Scientists have studied the aerodynamics of the Dragon




Paleontologist Sankar Chatterjee (Sankar Chatterjee) from Texas Tech University (Texas Tech University) and aeronautical engineer Joey Templin (Joe Templin) of the Canadian National aerodynamic laboratory (Canadian National Aerodynamics Laboratory) carried out a detailed study of the flight of pterosaurs — genuine "dragons" of the Mesozoic era.

In this work the first time scientists have tried to carefully connect all known about the anatomy of flying reptiles with the latest computer models of flow around a wing.

As a result, the researchers concluded that the ancient reptiles have much to teach aircraft designers.

It turned out that these giant "dragons" (wingspan of some of them more than 10 meters) were capable of long-flapping flight with an active set of height and a maximum speed of 15 meters per second.

The authors' work at odds with the popular view that flying reptiles could only be planned.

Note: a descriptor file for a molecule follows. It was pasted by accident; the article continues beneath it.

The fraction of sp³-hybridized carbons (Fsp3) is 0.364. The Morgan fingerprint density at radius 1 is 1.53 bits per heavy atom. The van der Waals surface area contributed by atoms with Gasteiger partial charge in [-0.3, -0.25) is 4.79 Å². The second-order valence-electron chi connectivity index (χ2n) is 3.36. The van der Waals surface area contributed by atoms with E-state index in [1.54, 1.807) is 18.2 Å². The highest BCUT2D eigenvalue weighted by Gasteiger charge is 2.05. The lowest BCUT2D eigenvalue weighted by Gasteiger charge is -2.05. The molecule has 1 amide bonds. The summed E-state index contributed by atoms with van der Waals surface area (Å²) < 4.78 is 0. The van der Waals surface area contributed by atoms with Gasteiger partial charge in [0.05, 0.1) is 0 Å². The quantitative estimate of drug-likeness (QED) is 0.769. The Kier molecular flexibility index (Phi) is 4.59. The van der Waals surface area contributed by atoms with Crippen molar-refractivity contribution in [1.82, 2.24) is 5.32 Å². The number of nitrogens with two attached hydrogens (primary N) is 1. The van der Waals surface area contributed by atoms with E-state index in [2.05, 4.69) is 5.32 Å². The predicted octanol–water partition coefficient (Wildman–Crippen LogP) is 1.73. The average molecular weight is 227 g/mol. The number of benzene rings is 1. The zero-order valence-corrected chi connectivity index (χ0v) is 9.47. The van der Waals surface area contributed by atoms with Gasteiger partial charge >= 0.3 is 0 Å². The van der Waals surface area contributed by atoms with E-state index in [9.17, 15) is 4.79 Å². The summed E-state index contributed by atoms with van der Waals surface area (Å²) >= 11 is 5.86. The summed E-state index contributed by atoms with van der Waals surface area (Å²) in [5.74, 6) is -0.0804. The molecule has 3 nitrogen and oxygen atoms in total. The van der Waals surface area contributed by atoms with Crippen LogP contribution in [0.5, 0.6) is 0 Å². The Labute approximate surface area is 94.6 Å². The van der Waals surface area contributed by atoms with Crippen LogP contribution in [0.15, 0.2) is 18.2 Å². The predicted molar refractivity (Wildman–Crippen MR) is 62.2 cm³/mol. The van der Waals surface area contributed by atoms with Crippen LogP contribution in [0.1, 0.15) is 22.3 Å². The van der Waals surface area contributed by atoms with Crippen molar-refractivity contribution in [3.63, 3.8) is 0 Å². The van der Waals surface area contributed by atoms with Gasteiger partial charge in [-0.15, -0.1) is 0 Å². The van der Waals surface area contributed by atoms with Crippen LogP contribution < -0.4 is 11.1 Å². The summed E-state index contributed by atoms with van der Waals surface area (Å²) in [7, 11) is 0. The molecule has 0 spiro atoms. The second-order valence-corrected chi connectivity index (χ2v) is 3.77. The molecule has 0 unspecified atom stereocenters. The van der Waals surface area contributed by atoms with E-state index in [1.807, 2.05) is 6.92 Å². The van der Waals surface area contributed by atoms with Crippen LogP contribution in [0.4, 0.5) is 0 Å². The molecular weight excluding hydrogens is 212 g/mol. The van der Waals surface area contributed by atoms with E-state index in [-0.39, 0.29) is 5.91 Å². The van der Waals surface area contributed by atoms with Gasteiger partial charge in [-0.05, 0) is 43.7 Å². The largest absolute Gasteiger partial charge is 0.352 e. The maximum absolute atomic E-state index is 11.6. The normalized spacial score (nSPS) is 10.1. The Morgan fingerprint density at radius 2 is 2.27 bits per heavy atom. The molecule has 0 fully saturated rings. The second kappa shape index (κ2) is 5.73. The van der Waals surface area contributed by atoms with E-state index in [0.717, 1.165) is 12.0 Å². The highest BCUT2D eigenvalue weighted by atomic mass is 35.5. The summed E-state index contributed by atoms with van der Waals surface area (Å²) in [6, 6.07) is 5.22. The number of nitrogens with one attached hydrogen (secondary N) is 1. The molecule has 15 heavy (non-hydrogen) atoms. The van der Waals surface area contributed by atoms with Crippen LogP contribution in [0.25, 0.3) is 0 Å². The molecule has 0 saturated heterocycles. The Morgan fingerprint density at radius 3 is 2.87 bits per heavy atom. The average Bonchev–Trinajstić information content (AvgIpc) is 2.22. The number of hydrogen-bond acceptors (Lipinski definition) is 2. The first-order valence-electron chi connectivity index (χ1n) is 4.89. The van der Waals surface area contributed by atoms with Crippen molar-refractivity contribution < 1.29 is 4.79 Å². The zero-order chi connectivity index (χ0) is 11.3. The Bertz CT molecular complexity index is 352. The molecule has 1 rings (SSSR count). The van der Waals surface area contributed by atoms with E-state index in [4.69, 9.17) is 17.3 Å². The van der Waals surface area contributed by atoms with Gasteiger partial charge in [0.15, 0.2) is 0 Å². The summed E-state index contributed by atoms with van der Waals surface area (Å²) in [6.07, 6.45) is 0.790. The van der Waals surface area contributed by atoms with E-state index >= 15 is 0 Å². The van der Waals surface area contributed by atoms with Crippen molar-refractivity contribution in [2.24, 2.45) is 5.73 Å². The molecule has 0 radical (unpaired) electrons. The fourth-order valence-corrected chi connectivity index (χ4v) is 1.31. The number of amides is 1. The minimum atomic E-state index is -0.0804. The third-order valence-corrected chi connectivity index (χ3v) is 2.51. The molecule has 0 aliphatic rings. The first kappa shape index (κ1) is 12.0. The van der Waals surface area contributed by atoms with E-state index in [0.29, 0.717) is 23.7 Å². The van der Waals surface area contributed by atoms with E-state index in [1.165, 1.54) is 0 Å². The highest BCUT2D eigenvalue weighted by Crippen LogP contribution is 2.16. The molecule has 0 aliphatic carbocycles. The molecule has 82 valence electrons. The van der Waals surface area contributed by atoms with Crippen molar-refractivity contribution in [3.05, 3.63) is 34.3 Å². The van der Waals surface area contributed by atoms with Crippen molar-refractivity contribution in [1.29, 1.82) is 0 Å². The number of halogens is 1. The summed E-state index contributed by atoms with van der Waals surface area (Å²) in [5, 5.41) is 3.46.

Pterosaurs could greatly change the shape of the wings during flight, dismissing the fourth finger, which in these animals was attached end-wing membrane.

Also, they can greatly change the curvature of the wing, thanks to a set of long muscle fibers and tendons, formed the "frame" bearing surface.

But the main wing pterosaur was sensitive touch body allows lizard sense air pressure distribution across the surface, the failure of the air flow and so on. You have to use special channels of the inner ear lizard.

So that pterosaurs were the living embodiment of the idea of "morphing aircraft," which is only now cautious aircraft engineer.

Remember, this concept — a radical development with variable sweep wing, providing great possibilities of transformation of the wing in the air and active aerodynamics of the car to adapt to the conditions of the flight.


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